By Rowan Callick
THE stars have started to align for Australia's foreign affairs policy, just as the biggest star in global politics touched down in Canberra. Most of Australia's exports are bought by Asia, most tourists and foreign students come from there. Increasingly, most migrants are Asians, too.
US priorities have been very different, however, during the decade since president George W. Bush declared war on terror, making these difficult years for Australia to develop a coherent international strategy.
As on every occasion since the US came to Australia's rescue during World War II, Canberra responded positively to Washington's subsequent calls to arms, against Saddam Hussein and against the Islamist threat in Afghanistan and elsewhere.
But this led to dislocation between elements of core Australian interests, security and economic.
This was underlined in the previous speech made by a US president to the Australian parliament, by Bush in 2003.
The speech focused firmly on the Middle East, its theme "the nature of the terrorist threat defines the strategy we are using to fight it".
The following day, China's President Hu Jintao delivered a more sweeping speech to parliament that four times urged "all-round co-operation" between Australia and China.
Since then, despite the conclusion in 2004 of a free trade agreement with the US, Australian interests have appeared to be bifurcated between its shared security responsibilities with its great ally and its increasing economic and cultural enmeshment with its neighbourhood.
But last year that began to change, and the coming together of Australia's international interests into a single coherent narrative has accelerated this year.
This is expected to be underlined amply by Barack Obama's speech to parliament today. He will underline the US return to Asia, and Australia's role as a crucial security, economic and cultural partner in this thrust.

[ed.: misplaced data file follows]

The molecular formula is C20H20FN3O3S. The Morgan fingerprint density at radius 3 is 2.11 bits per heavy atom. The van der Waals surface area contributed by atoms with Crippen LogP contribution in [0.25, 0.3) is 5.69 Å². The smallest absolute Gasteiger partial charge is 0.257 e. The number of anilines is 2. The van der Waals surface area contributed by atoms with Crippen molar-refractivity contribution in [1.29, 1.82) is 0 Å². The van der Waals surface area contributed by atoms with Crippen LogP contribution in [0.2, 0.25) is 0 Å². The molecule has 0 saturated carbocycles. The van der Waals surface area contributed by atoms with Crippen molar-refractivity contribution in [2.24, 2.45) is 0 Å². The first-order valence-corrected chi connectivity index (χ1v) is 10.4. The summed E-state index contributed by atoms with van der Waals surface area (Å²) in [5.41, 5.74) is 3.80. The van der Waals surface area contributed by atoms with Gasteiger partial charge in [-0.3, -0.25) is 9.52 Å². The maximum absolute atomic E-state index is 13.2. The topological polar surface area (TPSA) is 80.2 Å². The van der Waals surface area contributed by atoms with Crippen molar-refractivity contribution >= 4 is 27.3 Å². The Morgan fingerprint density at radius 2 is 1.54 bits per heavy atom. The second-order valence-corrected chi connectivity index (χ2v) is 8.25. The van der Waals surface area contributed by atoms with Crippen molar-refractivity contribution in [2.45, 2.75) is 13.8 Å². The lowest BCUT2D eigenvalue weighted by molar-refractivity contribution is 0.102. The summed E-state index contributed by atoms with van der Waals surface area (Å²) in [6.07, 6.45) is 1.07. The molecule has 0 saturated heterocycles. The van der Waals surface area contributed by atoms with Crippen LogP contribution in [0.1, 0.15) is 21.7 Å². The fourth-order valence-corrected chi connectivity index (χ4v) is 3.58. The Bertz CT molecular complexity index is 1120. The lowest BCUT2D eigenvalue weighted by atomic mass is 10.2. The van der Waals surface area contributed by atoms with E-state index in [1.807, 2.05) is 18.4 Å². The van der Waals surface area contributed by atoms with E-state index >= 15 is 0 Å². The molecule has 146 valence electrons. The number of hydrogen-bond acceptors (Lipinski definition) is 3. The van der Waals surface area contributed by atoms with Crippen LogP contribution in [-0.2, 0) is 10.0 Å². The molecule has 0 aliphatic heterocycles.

As anticipated by The Australian's foreign editor Greg Sheridan, the President will confirm the deepening of US military ties with Australia, which will become the crucial pivot point of US surveillance and engagement, extending its flexibility as it switches its focus back and forward between the Pacific and Indian oceans.
Julia Gillard's intention to allow uranium sales to India and the imminence of a trade deal between Australia and South Korea form other elements of this growing cohesion of policy, building links between like-minded countries.
Geoff Garrett, chief executive of the University of Sydney's US Studies Centre, says the growing alignment of India, Indonesia, South Korea, Japan and Australia comprises a "democratic values coalition" that down the track may also include Vietnam, which is rapidly building close military links with the US.
"All of these countries are moving in a pro-market direction and have big economic relations with China while being concerned about China's ultimate ambitions," Garrett says.
Obama, who lived as a boy in Indonesia, spent last weekend in Hawaii hosting the Asia-Pacific Economic Co-operation summit, and flies from Darwin tomorrow to Bali to participate in the East Asia Summit co-ordinated by the Association of Southeast Asian Nations.
This will be the first attendance of a US president at the EAS, which Australia joined under John Howard.